Updated: Jul 22
Families come in various shapes and sizes – single parents, same-sex marriages, step-parents,
the list goes on. Canadian law has progressed over time to reflect the diversity of families. Regardless of what a family looks like, parental figures play a crucial role in the lives of children. If you’re a stepparent who has recently gone through a separation, keep reading to find out what your legal rights are regarding decision-making responsibility, parenting time, and child support.
The definition of “child of the marriage” in the Divorce Act includes “any child of whom one is the parent and for whom the other stands in the place of a parent.” This definition may consist of stepparents so long as they have acted like a parent to the child. Similarly, the definition of “child” in the Family Law Act is a “person whom a parent has demonstrated a settled intention to treat as a child of his or her family.” This can also include stepparents if they have treated the child like their own.
Stepparents have a legal right to bring claims for decision-making responsibility, parenting, time, and child support. In contrast, biological parents can bring claims against step-parents. When it comes to the court deciding decision-making responsibility and parenting time, they must take into account the child(ren)’s best interests which are determined by several factors such as the child’s needs according to their age and development stage, the child’s views and preferences, history of the child’s care, and the ability and willingness for the person(s) seeking an order to meet the child’s needs. So, if the court finds that it’s in the best interests of the child(ren) for a stepparent to have decision-making responsibility and/or parenting time, they will order it. Further, the court may grant parenting time to a stepparent if doing so is in the best interests of the child(ren) even if both biological parents bring claims against it.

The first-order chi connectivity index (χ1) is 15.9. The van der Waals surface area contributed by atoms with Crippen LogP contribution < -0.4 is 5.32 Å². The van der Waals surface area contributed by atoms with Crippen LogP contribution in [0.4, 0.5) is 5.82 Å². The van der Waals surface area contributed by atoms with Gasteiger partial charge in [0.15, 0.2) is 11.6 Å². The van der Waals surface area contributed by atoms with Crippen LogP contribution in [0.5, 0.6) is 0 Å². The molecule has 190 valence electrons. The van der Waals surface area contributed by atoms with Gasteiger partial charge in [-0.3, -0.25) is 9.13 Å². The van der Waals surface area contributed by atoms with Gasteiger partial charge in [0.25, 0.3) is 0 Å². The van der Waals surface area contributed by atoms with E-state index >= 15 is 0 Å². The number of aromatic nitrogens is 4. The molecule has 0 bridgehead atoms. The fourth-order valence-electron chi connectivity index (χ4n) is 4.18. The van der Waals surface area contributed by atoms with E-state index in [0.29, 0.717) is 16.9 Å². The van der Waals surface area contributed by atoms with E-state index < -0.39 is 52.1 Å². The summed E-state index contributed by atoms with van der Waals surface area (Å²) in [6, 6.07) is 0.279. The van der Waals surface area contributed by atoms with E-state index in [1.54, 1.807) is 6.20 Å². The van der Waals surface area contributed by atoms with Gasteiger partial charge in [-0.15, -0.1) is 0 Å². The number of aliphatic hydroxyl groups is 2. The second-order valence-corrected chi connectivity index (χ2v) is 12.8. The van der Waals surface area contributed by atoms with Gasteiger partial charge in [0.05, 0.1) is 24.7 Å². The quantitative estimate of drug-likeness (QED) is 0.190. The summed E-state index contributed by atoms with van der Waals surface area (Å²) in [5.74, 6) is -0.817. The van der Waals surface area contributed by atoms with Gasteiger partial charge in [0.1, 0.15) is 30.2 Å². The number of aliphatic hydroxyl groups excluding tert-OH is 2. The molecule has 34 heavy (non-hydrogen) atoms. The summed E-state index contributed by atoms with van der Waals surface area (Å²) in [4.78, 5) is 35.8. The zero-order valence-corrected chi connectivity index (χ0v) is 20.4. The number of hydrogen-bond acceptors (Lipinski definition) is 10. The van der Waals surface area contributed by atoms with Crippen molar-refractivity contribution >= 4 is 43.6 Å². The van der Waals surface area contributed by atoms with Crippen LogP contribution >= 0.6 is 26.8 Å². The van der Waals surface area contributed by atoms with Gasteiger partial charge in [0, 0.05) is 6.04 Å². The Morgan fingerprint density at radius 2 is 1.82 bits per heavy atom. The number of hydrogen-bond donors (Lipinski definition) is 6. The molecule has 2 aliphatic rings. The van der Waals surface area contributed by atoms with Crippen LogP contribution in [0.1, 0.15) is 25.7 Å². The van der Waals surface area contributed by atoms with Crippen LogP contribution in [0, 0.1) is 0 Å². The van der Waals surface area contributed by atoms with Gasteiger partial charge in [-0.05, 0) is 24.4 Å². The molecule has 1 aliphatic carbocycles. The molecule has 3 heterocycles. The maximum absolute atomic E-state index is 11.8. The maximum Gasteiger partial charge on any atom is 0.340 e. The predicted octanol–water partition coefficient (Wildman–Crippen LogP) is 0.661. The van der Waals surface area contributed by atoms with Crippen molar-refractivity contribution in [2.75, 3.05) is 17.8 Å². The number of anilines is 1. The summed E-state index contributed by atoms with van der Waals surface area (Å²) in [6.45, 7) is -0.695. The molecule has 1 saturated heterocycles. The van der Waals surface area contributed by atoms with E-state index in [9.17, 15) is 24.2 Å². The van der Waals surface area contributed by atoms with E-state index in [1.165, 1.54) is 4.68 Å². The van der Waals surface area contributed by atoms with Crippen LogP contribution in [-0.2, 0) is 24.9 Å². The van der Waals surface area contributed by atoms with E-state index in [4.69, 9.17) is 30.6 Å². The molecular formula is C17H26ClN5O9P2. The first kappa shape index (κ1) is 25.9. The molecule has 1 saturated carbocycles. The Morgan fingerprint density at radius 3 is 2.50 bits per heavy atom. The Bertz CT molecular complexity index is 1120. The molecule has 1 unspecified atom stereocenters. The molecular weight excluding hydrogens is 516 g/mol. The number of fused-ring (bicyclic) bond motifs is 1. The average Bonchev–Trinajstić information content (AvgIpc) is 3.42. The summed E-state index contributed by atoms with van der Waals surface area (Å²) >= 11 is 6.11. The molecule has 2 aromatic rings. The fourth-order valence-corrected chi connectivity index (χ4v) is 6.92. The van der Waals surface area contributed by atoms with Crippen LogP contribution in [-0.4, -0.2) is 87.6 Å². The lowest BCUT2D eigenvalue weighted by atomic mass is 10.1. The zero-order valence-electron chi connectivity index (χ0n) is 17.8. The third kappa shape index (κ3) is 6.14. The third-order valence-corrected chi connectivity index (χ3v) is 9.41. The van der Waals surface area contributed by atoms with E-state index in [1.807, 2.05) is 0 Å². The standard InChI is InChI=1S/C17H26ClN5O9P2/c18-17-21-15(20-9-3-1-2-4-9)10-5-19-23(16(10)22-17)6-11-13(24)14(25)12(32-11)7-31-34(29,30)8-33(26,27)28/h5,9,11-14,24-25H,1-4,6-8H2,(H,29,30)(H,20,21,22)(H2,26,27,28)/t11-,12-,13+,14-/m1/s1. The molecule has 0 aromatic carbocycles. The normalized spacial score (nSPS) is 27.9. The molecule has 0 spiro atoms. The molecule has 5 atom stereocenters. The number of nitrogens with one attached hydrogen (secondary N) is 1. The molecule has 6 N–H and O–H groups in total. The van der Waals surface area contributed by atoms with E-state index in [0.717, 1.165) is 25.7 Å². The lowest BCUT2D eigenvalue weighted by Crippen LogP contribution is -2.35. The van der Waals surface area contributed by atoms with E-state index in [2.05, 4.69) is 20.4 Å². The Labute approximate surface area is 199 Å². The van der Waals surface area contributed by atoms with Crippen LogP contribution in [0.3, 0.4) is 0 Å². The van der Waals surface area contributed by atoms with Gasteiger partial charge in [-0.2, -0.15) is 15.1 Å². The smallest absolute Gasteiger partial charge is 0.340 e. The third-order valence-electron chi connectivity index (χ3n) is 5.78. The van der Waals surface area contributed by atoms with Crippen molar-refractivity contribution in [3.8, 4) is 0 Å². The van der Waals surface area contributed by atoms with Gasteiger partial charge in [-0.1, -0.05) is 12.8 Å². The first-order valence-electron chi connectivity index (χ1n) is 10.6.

When it comes to child support, the court will consider various factors to determine whether a stepparent has a parent-like relationship with the child(ren) in question. This will inform the court’s decision as to whether a stepparent should pay child support and, if so, how much they should pay.
The factors include:
How the child feels toward their relationship with their stepparent;
Whether the stepparent provides financially for the child;
Whether the stepparent disciplines the child; and
Whether the stepparent expresses themselves as a responsible parent to the child.
If the court orders the stepparent to pay child support based on the factors listed above, the amount will often be calculated differently from that of the biological parents. There is no strict way for the court to determine the amount of support a stepparent will pay, but the court will consider the amount the biological parent is paying. The law seeks to ensure that the parent receiving support is not receiving an excessive amount, as would be the case if both parents paid their respective table amount set out in the Federal Child Support Guidelines.
Our team at INB Family Law has the knowledge and experience necessary to help you navigate issues related to decision-making responsibility, parenting time, and child support. Please reach out to us at firstname.lastname@example.org or 905-215-1905 to book your consultation.